North Metropolitan Horse Tram
The North Metropolitan Tramways Company was incorporated on 12th July 1869 and opened for traffic on 9th May 1870 with just 2½ miles of track. The first tramcars were imported from the New York firm of John Stephenson & Co. but by February 1881 domestic demand was so great that the firm had priced itself out of its former export markets. So, from this date the North Metropolitan Tramways obtained all its new stock either by building its own or by purchasing from other British suppliers.
By June 1884, the track mileage had increased to 34¾ miles (most of which was double track), serving districts in the north and east of London. By this stage, the tramway owned a stud of 2,474 horses and 253 horse trams of various sizes, of which around 200 were likely to be in service on any given day.
The tramway’s Building and General Workshop at Leytonstone was capable of producing 57 horse trams per year at a cost of £135 each. Other tramcars for the fleet were obtained from the Falcon Works at Loughborough.
A horse tram that was built at one or other of these premises in 1885 and withdrawn in 1906 is known to have ended up as a children’s playhouse on a farm in Newtown, Powys, after it was bought by a local farmer and transported by rail to its new location. When the surrounding land was ploughed up for arable crops during the second world war, to support the war effort, the playhouse became a cereal store.
There it remained until the spring of 2014 when its future survival was threatened by a proposed by-pass. The tramcar’s owner was a descendant of its original purchaser and, at one stage, had hoped to restore the tramcar himself. After discussions with the Tramway Museum Society, however, he very generously donated the remains to the museum.
An inspection by members of the Tramway Museum Society and London County Council Tramways Trust disclosed a remarkably intact horse tram body that still retained its original monitor-style saloon roof complete with a number of blue glass ventilators together with its original wheels, running gear and suspension pedestals. The axle box castings were from the Falcon Works in Loughborough.
Sadly, by the time of its discovery, the 110 years it had spent standing out in the open in a rather boggy field half way up a Welsh hillside had taken their toll and the remains were in a decidedly fragile state. After a delicate recovery operation undertaken by the museum’s regular heavy haulage contractors and some of its workshop staff, the tramcar was unloaded onto its own wheels and shunted onto one of the depot tracks. Following an appraisal of its condition, the decision was taken to place the car in storage in a dismantled ‘flat-pack’ state, pending a decision on its longer term future.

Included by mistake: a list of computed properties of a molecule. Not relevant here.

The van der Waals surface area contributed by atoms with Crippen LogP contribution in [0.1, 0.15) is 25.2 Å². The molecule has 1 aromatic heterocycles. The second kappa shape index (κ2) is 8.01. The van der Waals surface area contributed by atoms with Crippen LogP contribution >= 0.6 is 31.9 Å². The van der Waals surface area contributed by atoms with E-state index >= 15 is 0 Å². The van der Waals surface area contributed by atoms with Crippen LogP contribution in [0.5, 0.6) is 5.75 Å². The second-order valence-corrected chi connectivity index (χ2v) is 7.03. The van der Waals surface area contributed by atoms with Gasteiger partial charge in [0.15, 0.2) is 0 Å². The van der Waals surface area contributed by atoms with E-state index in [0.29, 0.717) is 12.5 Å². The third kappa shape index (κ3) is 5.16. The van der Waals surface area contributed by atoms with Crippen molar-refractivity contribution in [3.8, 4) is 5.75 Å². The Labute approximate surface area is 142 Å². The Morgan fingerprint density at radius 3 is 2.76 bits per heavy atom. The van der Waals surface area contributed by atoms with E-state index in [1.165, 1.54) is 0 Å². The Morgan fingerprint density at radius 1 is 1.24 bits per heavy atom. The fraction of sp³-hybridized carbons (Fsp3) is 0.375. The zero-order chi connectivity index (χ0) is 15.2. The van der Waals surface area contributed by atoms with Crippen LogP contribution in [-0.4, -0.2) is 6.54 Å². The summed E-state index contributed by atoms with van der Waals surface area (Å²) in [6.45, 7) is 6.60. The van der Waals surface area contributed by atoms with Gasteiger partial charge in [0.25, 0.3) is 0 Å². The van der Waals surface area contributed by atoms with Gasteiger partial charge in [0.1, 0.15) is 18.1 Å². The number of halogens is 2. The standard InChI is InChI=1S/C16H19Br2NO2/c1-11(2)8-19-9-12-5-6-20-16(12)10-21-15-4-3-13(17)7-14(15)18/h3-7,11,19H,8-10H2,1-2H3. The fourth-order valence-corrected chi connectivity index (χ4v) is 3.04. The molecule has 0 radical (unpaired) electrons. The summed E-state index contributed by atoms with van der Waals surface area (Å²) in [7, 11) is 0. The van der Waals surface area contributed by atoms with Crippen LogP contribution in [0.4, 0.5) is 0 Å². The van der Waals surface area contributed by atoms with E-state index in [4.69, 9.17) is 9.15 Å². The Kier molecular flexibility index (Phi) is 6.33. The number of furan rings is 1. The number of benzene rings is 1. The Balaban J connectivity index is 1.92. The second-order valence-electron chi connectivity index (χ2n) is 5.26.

Rather remarkably, this was not the first such North Metropolitan Tramways horse car to come into the museum’s possession as the remains of a similar horse tram (no. 184),had been discovered by the side of Stoke Newington railway station some forty years previously.
Unfortunately, its somewhat less complete remains were in an even more advanced state of decomposition than the Welsh tram, and so the decision was taken in 2013 to dismantle this tramcar with a view to recording the components and preserve what could be salvaged while disposing of the parts that had deteriorated too badly.
Following the more recent discovery of the latest North London horse tram, however, there is now a realistic possibility that, if funding could be found, the remains of both sets of cars could facilitate a complete restoration at some time in the future. The London County Council Tramways Trust has established a fund with this aim in mind.
- Type of tram
- Double deck open-topped horse tram with garden seats on the upper deck
- Seating capacity
- Probably 46
- Date built
- Manufacturer of body
- North Metropolitan Tramways Co (or Falcon Works, Loughborough)
- Manufacturer of truck
- Falcon Works, Loughborough
- 4’ 8½”
- Current collector
- Withdrawn from service
- Subsequent history
Purchased by a North Wales farmer and transported by rail to Newtown in Powys, for use as a children’s playhouse, before conversion to a grain store during the second world war.
- Restoration history
Recovered from field and placed in long-term storage in 2016 pending a decision on its future.
- Current status
- Stored in dismantled ‘flat-pack condition’
- Date started operating at Crich
- Total mileage covered at Crich
- Current location
- Off-site storage facility
- Future plans
LCCTT has expressed interest in restoring a London horse tram, and a fund has been established for this purpose. If adequate resources are available there is a reasonable prospect that this ambitious project could come to fruition.
- 1885 – 1906Operational on original tramway
- 1906 – 1916Converted to summer house
- 1916 – dateIn storage at off-site storage facility.